my first attempt at study for many, many years. And I have loved it. I was mentally whisked back to school days where I was a hopeless, defeated student before I even began. Scared of failure, scared of not understanding, scared of what was expected of me – I never understood. So I was the class clown – the most important part of the school day was the spaces between lessons for me. So to find in the last period of my life I am neither stupid nor a reluctant students is quite a bonus. But it just proves we all weave our own life patterns and I regret nothing. In fact what a great time to start learning basic maths and learning how to use a calculator properly (and feeling your brain slowly using parts that have not been exercised for many a long year – I actually felt ‘brain-ache’ and remembered the old adage ‘no gain without pain’ but you also get the high when you realise you do understand and/or you have the right answer). Learning how you can diminish huge numbers into manageable size by describing them as being multiplied by 10 to the power of ? whatever (by the way ANY number multiplied by 10 to the power of 0 is 1 and if that doesn’t bring us all down to size I don’t know what does!). Anyway I now read graphs with interest, question on how the original data was collected and what was the source. I now question averages, those useful statistics that are thrown at us to prove anything and everything, and now ask how were these averages were arrived at!! Yes a little learning can be a dangerous thing but surely allowing you to form judgement based on proper reasoning can’t be a bad thing? Anyway many thanks to Open University it has certainly opened me up. I don’t intend to study during the summer as I am getting fired up to use all this new discipline and belief in working and enjoying my garden using all these wonderful mathematical structures and calculations.
But really I want to encourage anyone who feels they would love to learn something. I will probably go for either science next OR art history. The science bit is because I have absolutely no knowledge at all about the subject. Have never been near a bunsen burner in my life. And after the experience with this lovely, engaging Maths module I am just finishing feel it could open areas of unknown amazement for me. The way the Open University have introduced the maths is making it all relevant to our every day lives which really helped me not being overawed by all the topics and I feel sure the science module would have that same friendly accessibility. The art history would be a labour of love. But believe me folks it is all there for the learning and it is such FUN! And YOU can do it all from the comfort and privacy of your own home – BRILLIANT.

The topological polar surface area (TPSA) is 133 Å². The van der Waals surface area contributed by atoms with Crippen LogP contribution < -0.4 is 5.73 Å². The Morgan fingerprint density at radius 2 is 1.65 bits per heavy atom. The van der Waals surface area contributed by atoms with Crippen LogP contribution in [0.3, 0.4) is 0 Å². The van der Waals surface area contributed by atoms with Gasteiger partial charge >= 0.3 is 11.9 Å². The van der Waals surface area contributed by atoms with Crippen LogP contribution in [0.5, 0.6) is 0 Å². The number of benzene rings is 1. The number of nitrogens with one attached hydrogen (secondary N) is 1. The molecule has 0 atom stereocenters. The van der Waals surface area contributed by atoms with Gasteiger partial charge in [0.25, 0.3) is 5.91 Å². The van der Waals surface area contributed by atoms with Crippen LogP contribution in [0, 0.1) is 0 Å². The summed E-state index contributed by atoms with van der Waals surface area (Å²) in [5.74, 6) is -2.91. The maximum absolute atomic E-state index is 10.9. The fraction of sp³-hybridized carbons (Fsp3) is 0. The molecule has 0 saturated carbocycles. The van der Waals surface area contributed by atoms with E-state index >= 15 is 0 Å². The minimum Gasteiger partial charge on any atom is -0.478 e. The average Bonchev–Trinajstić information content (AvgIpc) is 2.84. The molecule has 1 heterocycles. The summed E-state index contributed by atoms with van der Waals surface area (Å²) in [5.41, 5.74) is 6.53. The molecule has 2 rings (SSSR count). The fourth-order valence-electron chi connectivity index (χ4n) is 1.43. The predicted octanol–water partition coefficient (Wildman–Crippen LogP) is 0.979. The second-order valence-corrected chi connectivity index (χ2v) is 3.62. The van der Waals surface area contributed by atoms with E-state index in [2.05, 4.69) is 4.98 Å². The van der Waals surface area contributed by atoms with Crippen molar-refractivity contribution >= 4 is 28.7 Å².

is I cannot bear to waste it. As I have always worked this longed for space is now mine. And I love it.
last veg bed to finish weeding
The great thing of having a job or business is the structure it imposes. Children impose a structure (oh those school holidays, free days, half terms, etc). And mostly these structures are great because you enjoy the job/business/children and the spaces in between servicing all these demands allow for a bit of self indulgence. Of course its a different scenario if you hate your job/failing with the business/and all is stress,stress,stress. BUT I’m not going down that very different and difficult route. For a start all jobs can be boring at times, businesses need constant attention and families are always fired through with patches of difficulty so stress, anxiety, fear is always lurking around even the most seemingly ‘perfect’ lives.
My life is now structured by self indulgence because although cash not-so-rich my days are MY days. WOW how wonderful! And it is. and of course it isn’t. Because the only person who is now in control is me. I don’t mind me but oh the imperfections glow like so many night flies flitting to and fro as the sky turned inky black. Push too little and I fritter and do nothing. Push too hard – exhausted – leading to frustration at my own inabilities etc. etc. Tiredness feels wonderful when all has gone well and the weariness deserved. But I am slowly starting to recognise my new strengths and accepting (and forgiving) my limitations.
Do you want to be my friend?
Who on earth is he?